4 Epic Rock Songs That Are At Least 20 Minutes Long

A 4/20 special

April 20, 2020

Photo credit Ethan Miller/Getty Images

The common refrain of “quality over quantity” is applicable to many aspects of life. In music, there’s usually a sense of direction with artists adhering to the idea of creating something meaningful rather than filling some arbitrary number. However, quality and quantity can coexist perfectly well in the music world.

Many Rock artists have pushed boundaries creating compositions that go into double digits, but those that have broken the twenty minute barrier are few and far between.

Whether you’re looking for a lengthy dinner soundtrack, something to zone out to, or just want to listen to a few songs that seemingly never end, here are four epic rock songs that break the twenty minute mark. For this exercise, we’ll focus on studio recordings as artists like Phish, the Allman Brothers Band, and the Grateful Dead broke the twenty minute mark with regularity in their live recordings.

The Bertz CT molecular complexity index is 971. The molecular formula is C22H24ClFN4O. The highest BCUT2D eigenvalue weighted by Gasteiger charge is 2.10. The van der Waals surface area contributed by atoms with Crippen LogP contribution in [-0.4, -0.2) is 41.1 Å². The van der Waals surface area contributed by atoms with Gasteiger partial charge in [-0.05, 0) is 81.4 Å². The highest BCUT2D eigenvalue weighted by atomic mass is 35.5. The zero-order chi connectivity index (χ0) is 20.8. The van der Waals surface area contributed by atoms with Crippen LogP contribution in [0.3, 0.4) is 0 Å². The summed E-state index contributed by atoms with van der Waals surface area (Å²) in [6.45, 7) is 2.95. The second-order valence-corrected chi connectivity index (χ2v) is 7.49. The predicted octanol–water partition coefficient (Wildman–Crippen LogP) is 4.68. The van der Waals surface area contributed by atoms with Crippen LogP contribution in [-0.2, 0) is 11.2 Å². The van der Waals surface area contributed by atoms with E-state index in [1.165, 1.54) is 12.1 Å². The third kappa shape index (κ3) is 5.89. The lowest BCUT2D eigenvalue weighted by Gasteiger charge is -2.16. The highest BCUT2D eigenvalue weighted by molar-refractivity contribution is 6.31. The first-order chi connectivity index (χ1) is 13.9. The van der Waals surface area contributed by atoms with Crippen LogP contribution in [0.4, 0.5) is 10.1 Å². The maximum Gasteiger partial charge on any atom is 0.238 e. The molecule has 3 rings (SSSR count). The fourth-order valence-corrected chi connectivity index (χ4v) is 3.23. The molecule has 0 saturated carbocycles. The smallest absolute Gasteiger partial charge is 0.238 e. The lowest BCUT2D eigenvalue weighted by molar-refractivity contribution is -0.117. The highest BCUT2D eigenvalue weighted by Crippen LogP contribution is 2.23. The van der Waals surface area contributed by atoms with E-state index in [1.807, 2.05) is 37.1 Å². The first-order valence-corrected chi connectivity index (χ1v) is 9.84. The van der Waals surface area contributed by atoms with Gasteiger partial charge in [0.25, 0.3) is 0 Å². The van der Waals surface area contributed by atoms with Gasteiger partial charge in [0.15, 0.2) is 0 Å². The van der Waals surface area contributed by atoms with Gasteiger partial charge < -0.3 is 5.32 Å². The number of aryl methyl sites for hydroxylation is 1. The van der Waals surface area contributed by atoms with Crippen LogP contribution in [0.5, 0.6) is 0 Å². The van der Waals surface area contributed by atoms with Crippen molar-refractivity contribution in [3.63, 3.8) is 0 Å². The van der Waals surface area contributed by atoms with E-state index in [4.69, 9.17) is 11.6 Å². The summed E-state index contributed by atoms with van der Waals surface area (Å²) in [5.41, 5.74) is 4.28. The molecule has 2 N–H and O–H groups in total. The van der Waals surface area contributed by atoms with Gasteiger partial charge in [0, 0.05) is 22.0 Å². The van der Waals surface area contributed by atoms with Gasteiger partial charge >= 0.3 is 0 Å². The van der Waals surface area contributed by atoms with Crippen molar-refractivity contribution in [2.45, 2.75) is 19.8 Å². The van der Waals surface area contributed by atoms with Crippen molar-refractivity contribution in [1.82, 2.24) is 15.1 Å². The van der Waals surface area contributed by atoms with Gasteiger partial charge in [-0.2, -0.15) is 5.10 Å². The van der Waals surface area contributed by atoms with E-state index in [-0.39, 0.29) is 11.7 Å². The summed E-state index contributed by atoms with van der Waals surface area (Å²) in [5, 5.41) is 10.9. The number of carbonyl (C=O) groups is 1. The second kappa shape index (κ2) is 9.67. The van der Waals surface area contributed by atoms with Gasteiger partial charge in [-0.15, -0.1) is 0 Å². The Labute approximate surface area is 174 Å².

Rush - 2112 

The song from the album of the same name is broken down into seven different sections. The first two sections “Overture” and “The Temples of Syrinx” are the most widely known with Rush often performing them back-to-back during concerts.

Pink Floyd - Shine On You Crazy Diamond

Although the composition clocks in at 26 minutes in total, it was split up into two different tracks when Pink Floyd included it on their 1975 album Wish You Were Here. Parts I-V serve as the opening track and were a staple of the band’s live performances in the years to come while parts VI-IX closed out the album.

Genesis - Supper’s Ready

Coming in at 23 minutes in length, the progressive rock legends divided the songs into seven sections utilizing multiple time signatures and key changes. The entire band was given songwriting credits on the track from Genesis’ 1972 record Foxtrot.

Yes - Gates Of Delirium

Inspired by Leo Tolstoy’s novel War and Peace, Yes composed a 22-minute long track that made up the entire first side of their 1974 album Relayer. Shortly after the release of the album, the closing section of the song was turned into a single titled “Soon.”

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